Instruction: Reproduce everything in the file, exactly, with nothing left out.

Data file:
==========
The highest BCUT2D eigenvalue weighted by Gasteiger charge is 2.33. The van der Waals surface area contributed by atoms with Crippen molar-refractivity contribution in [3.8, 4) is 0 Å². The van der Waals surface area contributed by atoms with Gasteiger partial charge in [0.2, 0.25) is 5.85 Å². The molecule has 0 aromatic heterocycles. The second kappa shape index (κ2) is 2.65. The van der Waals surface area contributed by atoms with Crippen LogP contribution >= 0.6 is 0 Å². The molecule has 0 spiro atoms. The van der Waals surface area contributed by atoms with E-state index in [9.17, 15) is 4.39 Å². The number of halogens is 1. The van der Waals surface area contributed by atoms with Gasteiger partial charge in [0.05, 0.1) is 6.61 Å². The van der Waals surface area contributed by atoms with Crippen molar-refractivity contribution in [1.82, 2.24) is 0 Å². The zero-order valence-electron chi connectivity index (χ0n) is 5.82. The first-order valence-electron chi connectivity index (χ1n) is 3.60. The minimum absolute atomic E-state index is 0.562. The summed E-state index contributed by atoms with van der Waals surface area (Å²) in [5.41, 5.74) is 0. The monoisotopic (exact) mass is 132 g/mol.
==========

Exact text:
The highest BCUT2D eigenvalue weighted by Gasteiger charge is 2.33. The van der Waals surface area contributed by atoms with Crippen molar-refractivity contribution in [3.8, 4) is 0 Å². The van der Waals surface area contributed by atoms with Gasteiger partial charge in [0.2, 0.25) is 5.85 Å². The molecule has 0 aromatic heterocycles. The second kappa shape index (κ2) is 2.65. The van der Waals surface area contributed by atoms with Crippen LogP contribution >= 0.6 is 0 Å². The molecule has 0 spiro atoms. The van der Waals surface area contributed by atoms with E-state index in [9.17, 15) is 4.39 Å². The number of halogens is 1. The van der Waals surface area contributed by atoms with Gasteiger partial charge in [0.05, 0.1) is 6.61 Å². The van der Waals surface area contributed by atoms with Crippen molar-refractivity contribution in [1.82, 2.24) is 0 Å². The zero-order valence-electron chi connectivity index (χ0n) is 5.82. The first-order valence-electron chi connectivity index (χ1n) is 3.60. The minimum absolute atomic E-state index is 0.562. The summed E-state index contributed by atoms with van der Waals surface area (Å²) in [5.41, 5.74) is 0. The monoisotopic (exact) mass is 132 g/mol.